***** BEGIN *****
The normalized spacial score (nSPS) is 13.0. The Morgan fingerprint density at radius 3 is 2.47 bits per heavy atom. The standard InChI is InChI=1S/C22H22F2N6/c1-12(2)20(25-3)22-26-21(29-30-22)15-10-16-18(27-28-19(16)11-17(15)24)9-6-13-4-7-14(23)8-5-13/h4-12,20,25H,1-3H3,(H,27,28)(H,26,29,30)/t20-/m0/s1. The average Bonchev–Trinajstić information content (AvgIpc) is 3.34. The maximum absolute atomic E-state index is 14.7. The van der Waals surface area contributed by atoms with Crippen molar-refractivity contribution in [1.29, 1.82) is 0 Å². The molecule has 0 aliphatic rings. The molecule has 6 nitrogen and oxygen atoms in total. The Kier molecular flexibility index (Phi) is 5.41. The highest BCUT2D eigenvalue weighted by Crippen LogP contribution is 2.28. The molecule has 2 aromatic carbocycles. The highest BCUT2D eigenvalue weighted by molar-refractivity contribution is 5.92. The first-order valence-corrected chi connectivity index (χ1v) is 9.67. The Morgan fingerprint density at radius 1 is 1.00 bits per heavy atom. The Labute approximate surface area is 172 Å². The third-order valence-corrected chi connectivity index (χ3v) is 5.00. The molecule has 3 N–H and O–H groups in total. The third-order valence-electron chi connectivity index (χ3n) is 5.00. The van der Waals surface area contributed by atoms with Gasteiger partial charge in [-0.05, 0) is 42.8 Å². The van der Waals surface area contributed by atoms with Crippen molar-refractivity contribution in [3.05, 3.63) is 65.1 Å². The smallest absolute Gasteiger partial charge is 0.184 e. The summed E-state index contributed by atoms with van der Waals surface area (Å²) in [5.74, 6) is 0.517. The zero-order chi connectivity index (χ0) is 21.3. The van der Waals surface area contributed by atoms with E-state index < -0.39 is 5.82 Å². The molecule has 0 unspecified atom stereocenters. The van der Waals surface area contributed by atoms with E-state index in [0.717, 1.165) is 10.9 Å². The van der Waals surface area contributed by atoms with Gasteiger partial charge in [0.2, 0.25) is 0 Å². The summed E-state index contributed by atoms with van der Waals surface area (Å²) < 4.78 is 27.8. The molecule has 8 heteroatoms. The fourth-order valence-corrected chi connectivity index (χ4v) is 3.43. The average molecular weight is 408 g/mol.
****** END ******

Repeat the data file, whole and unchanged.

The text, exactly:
The normalized spacial score (nSPS) is 13.0. The Morgan fingerprint density at radius 3 is 2.47 bits per heavy atom. The standard InChI is InChI=1S/C22H22F2N6/c1-12(2)20(25-3)22-26-21(29-30-22)15-10-16-18(27-28-19(16)11-17(15)24)9-6-13-4-7-14(23)8-5-13/h4-12,20,25H,1-3H3,(H,27,28)(H,26,29,30)/t20-/m0/s1. The average Bonchev–Trinajstić information content (AvgIpc) is 3.34. The maximum absolute atomic E-state index is 14.7. The van der Waals surface area contributed by atoms with Crippen molar-refractivity contribution in [1.29, 1.82) is 0 Å². The molecule has 0 aliphatic rings. The molecule has 6 nitrogen and oxygen atoms in total. The Kier molecular flexibility index (Phi) is 5.41. The highest BCUT2D eigenvalue weighted by Crippen LogP contribution is 2.28. The molecule has 2 aromatic carbocycles. The highest BCUT2D eigenvalue weighted by molar-refractivity contribution is 5.92. The first-order valence-corrected chi connectivity index (χ1v) is 9.67. The Morgan fingerprint density at radius 1 is 1.00 bits per heavy atom. The Labute approximate surface area is 172 Å². The third-order valence-corrected chi connectivity index (χ3v) is 5.00. The molecule has 3 N–H and O–H groups in total. The third-order valence-electron chi connectivity index (χ3n) is 5.00. The van der Waals surface area contributed by atoms with Gasteiger partial charge in [-0.05, 0) is 42.8 Å². The van der Waals surface area contributed by atoms with Crippen molar-refractivity contribution in [3.05, 3.63) is 65.1 Å². The smallest absolute Gasteiger partial charge is 0.184 e. The summed E-state index contributed by atoms with van der Waals surface area (Å²) in [5.74, 6) is 0.517. The zero-order chi connectivity index (χ0) is 21.3. The van der Waals surface area contributed by atoms with E-state index < -0.39 is 5.82 Å². The molecule has 0 unspecified atom stereocenters. The van der Waals surface area contributed by atoms with E-state index in [0.717, 1.165) is 10.9 Å². The van der Waals surface area contributed by atoms with Gasteiger partial charge in [0.2, 0.25) is 0 Å². The summed E-state index contributed by atoms with van der Waals surface area (Å²) < 4.78 is 27.8. The molecule has 8 heteroatoms. The fourth-order valence-corrected chi connectivity index (χ4v) is 3.43. The average molecular weight is 408 g/mol.